Many different techniques were used for the storage of ice in the early 19th century. The storage system was usually in the form of underground pits. The Americans used to have octagon-shaped pits with stone linings which minimized the heat loss from the stored ice.

Commercial ice houseHow the Ice House worked / Graphics by Leo Delauncey

Water from nearby bodies, containing ice, collected in these pits. This method allowed large scale storage of ice in the country.

Persians also used a similar method for the storage of ice. Their underground pits had dome-shaped buildings over them known as Yakchal with its height being equal to the depth of the ice pit.

The underground pit could also preserve food items such as meat, perishables, and frozen vegetables stored in ice like a refrigerator in modern times. The dome-shaped covering was made up of Sārooj which was a special mud resistant to both heat and water loss.

Commercial uses of ice throughout history

The use of ice was limited to the industry during the first years of the ice trade. Ice was considered to be a commodity utilized by the rich class only that could enjoy cold wine and frozen milk during the summers. However, its commercial uses were what increased its demand and value in the industry.

Preservation

Cooling food in the iceboxIcebox - the predecessor of the refrigerator. Homeowners used large blocks of ice for cooling the food / The 1920s. (Courtesy of the Sloane Collection)

Ice has always been a major preservation tool. Back when refrigerators had not come into existence, ice was not a common preservative. Instead, techniques such as curing and smoking were used for storing food for a long period. 

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The availability of ice allowed large quantities of fruits and vegetables to be stored. These items could be bought and even transported in bulk as it was feasible to store them appropriately without worrying about them rotting. 

Beverages

Ice was also used commercially by industries to produce chilled drinks. Access to cold beverages such as frozen milk and cold wine was considered to be available only to the elite. 

Ice was also used largely for producing drinks such as sherry-cobblers and mint juleps which was not possible before. Coldwater also became popular across the countries where the ice trade took place. 

Ice cream

The idea of the production of ice cream came in much later after the ice trade began. Still, the whole existence of ice cream originates from the time when Frederic Tudor put the idea of ice transportation into action. Ice, as today, was largely used in the manufacture of ice cream where salt was applied to ice mixtures in the process of making ice cream.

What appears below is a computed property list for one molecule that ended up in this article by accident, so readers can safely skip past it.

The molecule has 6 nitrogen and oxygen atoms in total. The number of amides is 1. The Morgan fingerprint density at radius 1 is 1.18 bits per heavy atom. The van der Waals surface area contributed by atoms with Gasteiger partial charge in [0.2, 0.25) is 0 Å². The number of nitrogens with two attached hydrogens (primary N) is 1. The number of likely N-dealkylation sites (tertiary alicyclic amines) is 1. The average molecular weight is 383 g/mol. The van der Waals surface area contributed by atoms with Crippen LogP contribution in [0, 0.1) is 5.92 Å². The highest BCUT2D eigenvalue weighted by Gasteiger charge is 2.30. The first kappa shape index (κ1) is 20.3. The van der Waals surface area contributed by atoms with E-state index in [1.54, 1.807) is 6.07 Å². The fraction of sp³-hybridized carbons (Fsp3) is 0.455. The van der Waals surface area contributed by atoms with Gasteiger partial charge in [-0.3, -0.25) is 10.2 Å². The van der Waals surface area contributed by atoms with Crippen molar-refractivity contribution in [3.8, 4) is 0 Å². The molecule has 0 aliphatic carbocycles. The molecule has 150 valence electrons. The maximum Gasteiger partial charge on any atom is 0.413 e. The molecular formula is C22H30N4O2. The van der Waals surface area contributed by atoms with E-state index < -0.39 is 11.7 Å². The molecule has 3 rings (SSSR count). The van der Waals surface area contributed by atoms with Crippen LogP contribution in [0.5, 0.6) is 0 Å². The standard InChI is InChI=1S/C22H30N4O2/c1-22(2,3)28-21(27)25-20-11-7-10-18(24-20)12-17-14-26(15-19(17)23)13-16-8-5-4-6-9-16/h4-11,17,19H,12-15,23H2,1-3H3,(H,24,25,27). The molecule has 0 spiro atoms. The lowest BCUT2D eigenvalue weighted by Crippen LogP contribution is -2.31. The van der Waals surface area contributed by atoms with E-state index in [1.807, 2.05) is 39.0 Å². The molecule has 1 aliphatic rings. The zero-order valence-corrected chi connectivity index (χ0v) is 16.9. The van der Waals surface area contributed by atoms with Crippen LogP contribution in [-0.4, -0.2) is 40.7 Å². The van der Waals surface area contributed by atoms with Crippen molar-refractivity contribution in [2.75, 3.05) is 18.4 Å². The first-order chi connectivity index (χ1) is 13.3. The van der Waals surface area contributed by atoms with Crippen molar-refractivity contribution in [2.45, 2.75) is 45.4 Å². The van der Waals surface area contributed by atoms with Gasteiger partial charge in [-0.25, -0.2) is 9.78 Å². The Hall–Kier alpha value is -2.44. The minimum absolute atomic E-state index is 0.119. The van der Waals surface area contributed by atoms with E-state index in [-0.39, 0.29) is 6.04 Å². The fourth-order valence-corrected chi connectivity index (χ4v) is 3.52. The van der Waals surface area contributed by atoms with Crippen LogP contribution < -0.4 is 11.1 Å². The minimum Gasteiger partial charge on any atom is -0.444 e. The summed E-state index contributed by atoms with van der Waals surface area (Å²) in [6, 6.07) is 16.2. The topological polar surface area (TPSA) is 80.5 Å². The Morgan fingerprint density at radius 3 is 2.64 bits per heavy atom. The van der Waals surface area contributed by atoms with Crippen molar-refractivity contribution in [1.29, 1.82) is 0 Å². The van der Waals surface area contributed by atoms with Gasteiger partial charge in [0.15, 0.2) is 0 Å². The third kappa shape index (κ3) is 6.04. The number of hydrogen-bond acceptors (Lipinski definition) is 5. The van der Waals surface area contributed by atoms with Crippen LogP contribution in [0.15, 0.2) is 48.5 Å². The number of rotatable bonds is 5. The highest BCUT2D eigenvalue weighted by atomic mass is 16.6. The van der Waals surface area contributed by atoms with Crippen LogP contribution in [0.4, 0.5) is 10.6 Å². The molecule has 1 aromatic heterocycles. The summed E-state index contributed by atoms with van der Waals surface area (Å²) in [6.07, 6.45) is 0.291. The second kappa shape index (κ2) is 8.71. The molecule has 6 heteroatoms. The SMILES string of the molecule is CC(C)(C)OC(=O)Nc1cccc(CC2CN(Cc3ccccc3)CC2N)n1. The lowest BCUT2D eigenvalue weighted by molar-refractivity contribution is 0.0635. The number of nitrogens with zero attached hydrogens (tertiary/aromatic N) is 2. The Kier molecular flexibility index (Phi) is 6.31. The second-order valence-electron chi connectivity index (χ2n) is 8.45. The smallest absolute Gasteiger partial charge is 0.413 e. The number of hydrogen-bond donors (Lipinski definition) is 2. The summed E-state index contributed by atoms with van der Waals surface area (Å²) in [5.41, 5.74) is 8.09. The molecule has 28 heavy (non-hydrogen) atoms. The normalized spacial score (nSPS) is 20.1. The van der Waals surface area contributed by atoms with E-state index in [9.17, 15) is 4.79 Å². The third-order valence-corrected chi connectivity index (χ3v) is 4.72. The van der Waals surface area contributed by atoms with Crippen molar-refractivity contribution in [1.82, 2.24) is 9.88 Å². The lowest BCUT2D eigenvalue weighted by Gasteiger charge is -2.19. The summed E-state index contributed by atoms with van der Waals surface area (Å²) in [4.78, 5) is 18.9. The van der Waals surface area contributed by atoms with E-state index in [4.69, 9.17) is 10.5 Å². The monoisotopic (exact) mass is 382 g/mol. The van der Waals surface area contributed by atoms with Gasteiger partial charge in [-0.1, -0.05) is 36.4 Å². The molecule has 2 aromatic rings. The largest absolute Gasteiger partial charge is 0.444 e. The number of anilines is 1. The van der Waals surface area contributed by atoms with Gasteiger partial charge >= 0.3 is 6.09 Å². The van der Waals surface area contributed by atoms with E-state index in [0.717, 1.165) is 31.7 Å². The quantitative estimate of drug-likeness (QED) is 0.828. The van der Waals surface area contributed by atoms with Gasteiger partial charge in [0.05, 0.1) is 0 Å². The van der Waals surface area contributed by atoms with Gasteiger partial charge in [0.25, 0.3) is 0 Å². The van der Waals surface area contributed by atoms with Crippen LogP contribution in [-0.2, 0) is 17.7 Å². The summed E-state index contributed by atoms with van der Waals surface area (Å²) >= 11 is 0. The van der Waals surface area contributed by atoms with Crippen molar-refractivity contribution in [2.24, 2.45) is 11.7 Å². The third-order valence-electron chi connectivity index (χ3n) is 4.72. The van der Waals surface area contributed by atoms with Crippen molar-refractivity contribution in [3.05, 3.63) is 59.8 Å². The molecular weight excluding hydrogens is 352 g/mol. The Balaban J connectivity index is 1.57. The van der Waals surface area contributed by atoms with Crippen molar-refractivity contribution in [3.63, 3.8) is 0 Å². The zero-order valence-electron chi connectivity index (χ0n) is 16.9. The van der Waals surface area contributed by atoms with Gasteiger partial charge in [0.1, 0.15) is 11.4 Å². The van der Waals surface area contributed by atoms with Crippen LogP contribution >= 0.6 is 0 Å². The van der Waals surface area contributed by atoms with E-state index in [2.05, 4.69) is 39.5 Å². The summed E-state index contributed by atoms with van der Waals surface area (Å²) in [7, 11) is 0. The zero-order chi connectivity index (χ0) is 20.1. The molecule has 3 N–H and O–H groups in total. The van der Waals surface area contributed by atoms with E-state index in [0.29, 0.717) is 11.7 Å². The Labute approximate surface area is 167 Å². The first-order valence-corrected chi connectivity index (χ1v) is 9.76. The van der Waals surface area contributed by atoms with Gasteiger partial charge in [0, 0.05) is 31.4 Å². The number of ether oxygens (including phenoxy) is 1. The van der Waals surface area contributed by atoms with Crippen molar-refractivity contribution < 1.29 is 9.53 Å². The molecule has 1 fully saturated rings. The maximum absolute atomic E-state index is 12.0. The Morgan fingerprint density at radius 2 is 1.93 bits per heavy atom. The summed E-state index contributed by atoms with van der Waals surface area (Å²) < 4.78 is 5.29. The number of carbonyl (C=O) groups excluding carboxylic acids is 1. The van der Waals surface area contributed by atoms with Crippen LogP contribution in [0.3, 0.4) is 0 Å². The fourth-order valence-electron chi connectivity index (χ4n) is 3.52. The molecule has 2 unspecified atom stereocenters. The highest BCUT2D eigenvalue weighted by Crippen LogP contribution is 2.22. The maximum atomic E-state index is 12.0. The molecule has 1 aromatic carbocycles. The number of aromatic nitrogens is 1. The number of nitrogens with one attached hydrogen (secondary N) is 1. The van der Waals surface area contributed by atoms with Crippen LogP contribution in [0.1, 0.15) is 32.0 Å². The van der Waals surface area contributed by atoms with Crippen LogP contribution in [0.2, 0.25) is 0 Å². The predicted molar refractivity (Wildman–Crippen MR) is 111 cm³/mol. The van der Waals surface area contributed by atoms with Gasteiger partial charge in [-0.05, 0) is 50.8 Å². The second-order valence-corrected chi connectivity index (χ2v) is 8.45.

Use of ice in refrigerator cars

Refrigerator car in Santa FeRefrigerator car - circa 1894 / Wikipedia

Ice also had a major use in the refrigerator cars that were also largely used in the trade of perishables in the early times. The invention of refrigerator cars allowed merchants to trade these items around the world increasing their profits. 

Refrigerator cars consisted of ice that played its role as a preservative to prevent spoiling of food items. The first refrigerator car was invented by William Davis who later sold them to an industrialist, George H. H Hammond. 

Refrigerator cars were often made up of wood and were up to 40 feet long. They could travel long distances on the rail but needed to be cleaned from the ice from time to time over the transportation journey. This was done at the railing stations where ice was harvested from the railway company’s lakes and ponds.

In case of an excess harvest, the stations also had storage facilities where the ice was kept along with proper insulation to avoid melting. This ice was then used by other cars that arrived at the station. Some years later, the railway stations also began to facilitate the production of artificial ice for these refrigerator cars. 

Conclusion

Ice has many uses in today’s world and we can't possibly imagine a life without it. It has uses in almost every industry, especially beverages, which would not be so successful today if it was not for the development that took place to transport ice and to harvest it. It would have been impossible to withstand the sweltering heat of the summers without the availability of cold water and drinks. 

Moreover, in the modern era, ice also serves many medical purposes including the preservation of dead bodies in the morgue. Unlike the old times, the means of harvesting and storing large amounts of ice is much easier than it was in the 19th century owing to the inventions that took place throughout history and made it possible to obtain ice easily.